So instead of cyclists having to wait, bus passengers will have to wait or risk stepping out in front of a bicycle, causing injuries to both pedestrian and cyclist, in the event of a collision. While it may not make a huge difference if only a couple of cyclists happen to be passing, it will make a very big difference if the numbers of cyclists keep increasing as they have been doing. In addition, electric scooters and bicycles who will also be utilizing these cycleways make the passage even more treacherous since the noise emitted from these is barely audible.

In the near future, there may be no break in the stream of cyclists passing between the footpath and an island bus stop, at peak times. Not only will this delay people who have alighted from their bus, and who need to cross to the footpath to continue their journey, it will also mean that people will not be able to get onto the bus, unless they are already on the island when the bus pulls in. If the bus driver waits for people to cross from the bus shelter to the island, to get onto the bus, and there is a long wait before there is a break in the stream of cyclists, then the bus service will be delayed. If the driver opts to stick to schedule and pull out, instead of waiting for passengers who cannot get across because of the cyclists passing between them and the bus, then people will be left behind at the bus stop. Neither option will result in the provision of a good, efficient transport system.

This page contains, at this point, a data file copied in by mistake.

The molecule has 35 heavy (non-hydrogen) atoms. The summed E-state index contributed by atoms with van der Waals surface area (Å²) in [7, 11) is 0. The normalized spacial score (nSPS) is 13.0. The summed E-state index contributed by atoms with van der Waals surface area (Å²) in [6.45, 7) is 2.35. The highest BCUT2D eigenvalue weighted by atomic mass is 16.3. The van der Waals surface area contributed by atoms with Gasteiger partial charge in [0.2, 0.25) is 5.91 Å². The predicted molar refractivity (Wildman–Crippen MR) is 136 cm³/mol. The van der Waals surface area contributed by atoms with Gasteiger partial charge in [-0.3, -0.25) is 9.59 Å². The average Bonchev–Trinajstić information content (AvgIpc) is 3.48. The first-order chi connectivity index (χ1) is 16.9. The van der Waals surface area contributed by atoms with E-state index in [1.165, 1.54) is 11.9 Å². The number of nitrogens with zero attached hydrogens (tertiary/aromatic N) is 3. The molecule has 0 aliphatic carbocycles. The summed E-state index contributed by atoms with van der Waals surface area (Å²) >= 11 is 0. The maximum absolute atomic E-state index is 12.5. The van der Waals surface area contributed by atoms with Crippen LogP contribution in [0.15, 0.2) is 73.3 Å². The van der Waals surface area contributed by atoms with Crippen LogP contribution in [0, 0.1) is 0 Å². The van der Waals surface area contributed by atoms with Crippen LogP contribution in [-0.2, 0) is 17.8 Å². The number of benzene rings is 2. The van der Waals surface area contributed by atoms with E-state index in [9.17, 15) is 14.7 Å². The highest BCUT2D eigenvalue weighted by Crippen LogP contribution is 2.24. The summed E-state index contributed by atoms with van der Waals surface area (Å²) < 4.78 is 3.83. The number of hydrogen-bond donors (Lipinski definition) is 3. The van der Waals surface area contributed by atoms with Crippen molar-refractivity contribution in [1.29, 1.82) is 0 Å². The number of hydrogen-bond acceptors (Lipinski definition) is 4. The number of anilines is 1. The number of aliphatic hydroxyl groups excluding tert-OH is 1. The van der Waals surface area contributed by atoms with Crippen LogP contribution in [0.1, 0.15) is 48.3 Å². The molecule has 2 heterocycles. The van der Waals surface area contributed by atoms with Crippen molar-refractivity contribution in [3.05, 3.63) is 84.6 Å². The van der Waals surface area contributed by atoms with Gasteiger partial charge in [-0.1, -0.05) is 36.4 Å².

Bus Junction Layouts

NCBI supports the proposed typical junction layout where there is controlled crossings with audio tactile signals for pedestrians. This type of crossing provides a safe, controlled place for individuals who are blind or vision impaired to cross the road. They provide assurance that vehicles and bicycles have come to a standstill and the way is clear.

Bus Corridor Design

The NCBI approves of the bus corridor design. It does however seek confirmation from the National Transport Authority that the kerb will be a minimum height of 60mm and preferably higher in line with best practice.

Reduced number of direct routes

It is unclear in the Bus Connects proposals how interchange points will be laid out and structured. NCBI would like more detailed information. We would like confirmation of whether or not passengers with reduced mobility will be prioritized at interchange points to avoid it becoming a case of survival of the fittest at peak, busy times.